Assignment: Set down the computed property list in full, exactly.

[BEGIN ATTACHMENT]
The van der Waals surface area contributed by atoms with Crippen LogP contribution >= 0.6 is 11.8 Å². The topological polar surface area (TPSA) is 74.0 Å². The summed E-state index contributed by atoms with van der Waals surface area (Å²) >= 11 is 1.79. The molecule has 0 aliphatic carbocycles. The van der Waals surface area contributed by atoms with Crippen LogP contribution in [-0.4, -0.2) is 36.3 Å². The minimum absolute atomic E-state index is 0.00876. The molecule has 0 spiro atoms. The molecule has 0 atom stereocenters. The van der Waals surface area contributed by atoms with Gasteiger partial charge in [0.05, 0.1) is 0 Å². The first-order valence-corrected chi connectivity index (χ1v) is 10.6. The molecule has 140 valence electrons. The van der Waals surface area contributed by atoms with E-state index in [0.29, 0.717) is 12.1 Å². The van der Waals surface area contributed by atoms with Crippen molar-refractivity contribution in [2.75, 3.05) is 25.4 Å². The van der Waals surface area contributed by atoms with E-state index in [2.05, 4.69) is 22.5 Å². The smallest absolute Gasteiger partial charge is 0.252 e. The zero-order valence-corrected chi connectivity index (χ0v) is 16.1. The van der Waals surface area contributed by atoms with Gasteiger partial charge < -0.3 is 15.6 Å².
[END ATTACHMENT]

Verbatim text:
The van der Waals surface area contributed by atoms with Crippen LogP contribution >= 0.6 is 11.8 Å². The topological polar surface area (TPSA) is 74.0 Å². The summed E-state index contributed by atoms with van der Waals surface area (Å²) >= 11 is 1.79. The molecule has 0 aliphatic carbocycles. The van der Waals surface area contributed by atoms with Crippen LogP contribution in [-0.4, -0.2) is 36.3 Å². The minimum absolute atomic E-state index is 0.00876. The molecule has 0 spiro atoms. The molecule has 0 atom stereocenters. The van der Waals surface area contributed by atoms with Gasteiger partial charge in [0.05, 0.1) is 0 Å². The first-order valence-corrected chi connectivity index (χ1v) is 10.6. The molecule has 140 valence electrons. The van der Waals surface area contributed by atoms with E-state index in [0.29, 0.717) is 12.1 Å². The van der Waals surface area contributed by atoms with Crippen molar-refractivity contribution in [2.75, 3.05) is 25.4 Å². The van der Waals surface area contributed by atoms with E-state index in [2.05, 4.69) is 22.5 Å². The smallest absolute Gasteiger partial charge is 0.252 e. The zero-order valence-corrected chi connectivity index (χ0v) is 16.1. The van der Waals surface area contributed by atoms with Gasteiger partial charge < -0.3 is 15.6 Å².